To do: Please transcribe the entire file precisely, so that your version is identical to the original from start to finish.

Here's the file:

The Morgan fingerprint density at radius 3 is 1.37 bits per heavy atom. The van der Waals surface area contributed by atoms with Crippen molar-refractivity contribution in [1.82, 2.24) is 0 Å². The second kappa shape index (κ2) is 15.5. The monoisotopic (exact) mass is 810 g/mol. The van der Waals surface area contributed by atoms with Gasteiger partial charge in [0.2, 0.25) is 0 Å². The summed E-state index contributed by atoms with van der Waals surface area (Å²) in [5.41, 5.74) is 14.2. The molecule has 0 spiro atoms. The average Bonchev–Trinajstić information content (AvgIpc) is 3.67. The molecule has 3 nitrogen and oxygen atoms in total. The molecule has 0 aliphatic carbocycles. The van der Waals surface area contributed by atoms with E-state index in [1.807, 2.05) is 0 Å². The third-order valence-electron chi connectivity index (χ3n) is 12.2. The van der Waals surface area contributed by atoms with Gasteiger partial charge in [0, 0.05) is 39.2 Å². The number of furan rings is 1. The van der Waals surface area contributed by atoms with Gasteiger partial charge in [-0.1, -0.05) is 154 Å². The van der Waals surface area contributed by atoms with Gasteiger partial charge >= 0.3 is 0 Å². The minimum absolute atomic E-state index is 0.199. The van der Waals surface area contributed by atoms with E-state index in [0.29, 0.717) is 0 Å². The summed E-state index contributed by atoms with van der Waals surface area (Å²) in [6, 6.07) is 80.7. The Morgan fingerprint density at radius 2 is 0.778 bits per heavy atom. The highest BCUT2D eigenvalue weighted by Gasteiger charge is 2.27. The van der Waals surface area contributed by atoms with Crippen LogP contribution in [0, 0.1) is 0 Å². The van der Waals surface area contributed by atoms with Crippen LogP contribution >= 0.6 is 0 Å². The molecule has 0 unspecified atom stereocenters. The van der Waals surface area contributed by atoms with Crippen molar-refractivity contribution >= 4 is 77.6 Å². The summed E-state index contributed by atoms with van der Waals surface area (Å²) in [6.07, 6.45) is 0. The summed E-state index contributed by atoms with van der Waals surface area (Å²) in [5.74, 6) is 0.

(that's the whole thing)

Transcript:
The Morgan fingerprint density at radius 3 is 1.37 bits per heavy atom. The van der Waals surface area contributed by atoms with Crippen molar-refractivity contribution in [1.82, 2.24) is 0 Å². The second kappa shape index (κ2) is 15.5. The monoisotopic (exact) mass is 810 g/mol. The van der Waals surface area contributed by atoms with Gasteiger partial charge in [0.2, 0.25) is 0 Å². The summed E-state index contributed by atoms with van der Waals surface area (Å²) in [5.41, 5.74) is 14.2. The molecule has 0 spiro atoms. The average Bonchev–Trinajstić information content (AvgIpc) is 3.67. The molecule has 3 nitrogen and oxygen atoms in total. The molecule has 0 aliphatic carbocycles. The van der Waals surface area contributed by atoms with E-state index in [1.807, 2.05) is 0 Å². The third-order valence-electron chi connectivity index (χ3n) is 12.2. The van der Waals surface area contributed by atoms with Gasteiger partial charge in [0, 0.05) is 39.2 Å². The number of furan rings is 1. The van der Waals surface area contributed by atoms with Gasteiger partial charge in [-0.1, -0.05) is 154 Å². The van der Waals surface area contributed by atoms with Gasteiger partial charge >= 0.3 is 0 Å². The minimum absolute atomic E-state index is 0.199. The van der Waals surface area contributed by atoms with E-state index in [0.29, 0.717) is 0 Å². The summed E-state index contributed by atoms with van der Waals surface area (Å²) in [6, 6.07) is 80.7. The Morgan fingerprint density at radius 2 is 0.778 bits per heavy atom. The highest BCUT2D eigenvalue weighted by Gasteiger charge is 2.27. The van der Waals surface area contributed by atoms with Crippen LogP contribution in [0, 0.1) is 0 Å². The van der Waals surface area contributed by atoms with Crippen LogP contribution >= 0.6 is 0 Å². The molecule has 0 unspecified atom stereocenters. The van der Waals surface area contributed by atoms with Crippen molar-refractivity contribution >= 4 is 77.6 Å². The summed E-state index contributed by atoms with van der Waals surface area (Å²) in [6.07, 6.45) is 0. The summed E-state index contributed by atoms with van der Waals surface area (Å²) in [5.74, 6) is 0.